Wow, that didn’t take long. We no sooner digested the content of a Michigan Department of Natural Resources email on Friday afternoon announcing a new position for Director Stokes elsewhere within the Snyder Administration, then it was followed Monday by the announcement that Keith Creagh has been appointed as its new Director.
Before we begin recklessly speculating on the possible merits or pitfalls of the choice, it is appropriate to thank and recognize Mr. Stokes for his long career as a dedicated public servant, the bulk of which has been with the MDNR. Given the extensive list of more critical issues to be dealt with as a part of Governor Snyder’s Reinventing Michigan campaign, as MDNR Director, Rodney Stokes was a solid choice which allowed for near-term stability and also provided someone who was committed to creating a more “user friendly” agency.
Unfortunately, what the then-Director Stokes likely did not realize was that he would soon be directly in the cross-hairs of a comprehensive legislative initiative brought forward by a handful of elected officials who seek to “Reinvent the DNR” in accordance with their own vision for the agency. With this political tsunami headed for a Department which was receiving only limited outside support against this aggressive and multi-faceted agenda, it should not be surprising that all parties felt it would be best to move in another direction. All of which leads us back to the announcement of Keith Creagh’s appointment.
There will be obvious concerns about Director Creagh’s deep roots in the agricultural side of public policy which have frequently been at odds with positions taken by many in the fisheries and wildlife sides of resource management. While we were among those who were skeptical about the merits of the Forest Management realignment and the sense that this was just a another step closer to its “agrification,” at least anecdotally the positive reports about the new Timber Advisory Council are encouraging. Similar positive outcomes have also been seen on the Parks and Recreation Division side of certain realignment/reassignment initiatives as well.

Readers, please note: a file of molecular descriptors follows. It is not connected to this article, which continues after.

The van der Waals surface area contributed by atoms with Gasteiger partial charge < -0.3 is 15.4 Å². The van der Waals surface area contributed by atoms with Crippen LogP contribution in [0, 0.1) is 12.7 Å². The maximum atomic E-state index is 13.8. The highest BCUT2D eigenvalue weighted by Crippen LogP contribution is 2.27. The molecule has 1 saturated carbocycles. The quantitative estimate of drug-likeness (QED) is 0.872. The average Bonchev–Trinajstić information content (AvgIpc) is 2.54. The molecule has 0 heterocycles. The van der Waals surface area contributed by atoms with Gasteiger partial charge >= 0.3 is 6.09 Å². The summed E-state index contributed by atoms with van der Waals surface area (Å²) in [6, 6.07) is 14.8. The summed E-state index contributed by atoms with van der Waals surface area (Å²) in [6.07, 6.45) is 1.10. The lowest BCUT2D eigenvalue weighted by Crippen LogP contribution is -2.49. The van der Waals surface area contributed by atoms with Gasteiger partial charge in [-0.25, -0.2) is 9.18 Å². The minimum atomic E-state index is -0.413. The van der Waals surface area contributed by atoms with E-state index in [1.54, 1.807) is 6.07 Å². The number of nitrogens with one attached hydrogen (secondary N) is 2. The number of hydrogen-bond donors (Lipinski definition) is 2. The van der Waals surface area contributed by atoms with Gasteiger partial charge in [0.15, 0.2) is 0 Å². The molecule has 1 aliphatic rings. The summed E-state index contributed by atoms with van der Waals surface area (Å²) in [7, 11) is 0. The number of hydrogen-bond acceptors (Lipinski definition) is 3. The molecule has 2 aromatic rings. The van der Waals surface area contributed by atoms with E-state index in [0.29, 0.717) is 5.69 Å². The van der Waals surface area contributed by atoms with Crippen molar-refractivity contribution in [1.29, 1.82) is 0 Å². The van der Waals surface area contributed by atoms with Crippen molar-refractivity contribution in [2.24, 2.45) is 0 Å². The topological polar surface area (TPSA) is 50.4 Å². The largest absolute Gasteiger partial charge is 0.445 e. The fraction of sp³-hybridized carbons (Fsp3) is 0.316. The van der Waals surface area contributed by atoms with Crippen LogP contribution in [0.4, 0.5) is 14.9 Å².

The point is that even for those of us who do not do well with change, we suspect that the only way the DNR gets to where it needs to be and attract sufficient support to solve both its long-term and near-term funding issues is to go through its own version of “Reinvention.” Once this is complete, it would seem that the Snyder Administration should have a greater level of “ownership” of the DNR and may ultimately make it less of a legislative target, especially by those within the Governor’s own party. To do otherwise would at some point begin to reflect negatively on the Snyder Administration itself.
The reality is, however, that given the Natural Resources Commission’s now-limited authority it will be up to each of us to make sure that this “Reinvention” does not result in a wholesale change in resource management values and principles. Given our options, we have no choice but to remain guardedly optimistic.
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